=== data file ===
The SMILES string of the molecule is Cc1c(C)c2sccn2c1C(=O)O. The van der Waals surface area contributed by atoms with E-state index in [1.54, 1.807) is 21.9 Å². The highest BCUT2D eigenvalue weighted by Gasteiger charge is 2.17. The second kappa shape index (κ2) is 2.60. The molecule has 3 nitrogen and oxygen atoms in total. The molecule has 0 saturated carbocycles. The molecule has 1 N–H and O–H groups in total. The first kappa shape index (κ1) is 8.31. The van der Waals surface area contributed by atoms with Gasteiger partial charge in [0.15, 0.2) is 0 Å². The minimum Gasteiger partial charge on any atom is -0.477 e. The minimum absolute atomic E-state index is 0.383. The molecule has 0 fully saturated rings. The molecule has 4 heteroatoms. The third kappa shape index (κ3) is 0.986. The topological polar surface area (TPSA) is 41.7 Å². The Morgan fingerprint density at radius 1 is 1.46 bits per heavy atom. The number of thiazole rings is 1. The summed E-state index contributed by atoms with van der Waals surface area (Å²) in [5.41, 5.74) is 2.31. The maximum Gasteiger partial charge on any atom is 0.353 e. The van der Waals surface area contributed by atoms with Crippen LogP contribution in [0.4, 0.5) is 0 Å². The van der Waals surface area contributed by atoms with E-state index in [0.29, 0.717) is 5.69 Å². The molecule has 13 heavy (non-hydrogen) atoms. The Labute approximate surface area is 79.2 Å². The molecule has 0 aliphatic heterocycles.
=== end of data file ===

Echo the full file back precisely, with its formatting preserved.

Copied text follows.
The SMILES string of the molecule is Cc1c(C)c2sccn2c1C(=O)O. The van der Waals surface area contributed by atoms with E-state index in [1.54, 1.807) is 21.9 Å². The highest BCUT2D eigenvalue weighted by Gasteiger charge is 2.17. The second kappa shape index (κ2) is 2.60. The molecule has 3 nitrogen and oxygen atoms in total. The molecule has 0 saturated carbocycles. The molecule has 1 N–H and O–H groups in total. The first kappa shape index (κ1) is 8.31. The van der Waals surface area contributed by atoms with Gasteiger partial charge in [0.15, 0.2) is 0 Å². The minimum Gasteiger partial charge on any atom is -0.477 e. The minimum absolute atomic E-state index is 0.383. The molecule has 0 fully saturated rings. The molecule has 4 heteroatoms. The third kappa shape index (κ3) is 0.986. The topological polar surface area (TPSA) is 41.7 Å². The Morgan fingerprint density at radius 1 is 1.46 bits per heavy atom. The number of thiazole rings is 1. The summed E-state index contributed by atoms with van der Waals surface area (Å²) in [5.41, 5.74) is 2.31. The maximum Gasteiger partial charge on any atom is 0.353 e. The van der Waals surface area contributed by atoms with Crippen LogP contribution in [0.4, 0.5) is 0 Å². The van der Waals surface area contributed by atoms with E-state index in [0.29, 0.717) is 5.69 Å². The molecule has 13 heavy (non-hydrogen) atoms. The Labute approximate surface area is 79.2 Å². The molecule has 0 aliphatic heterocycles.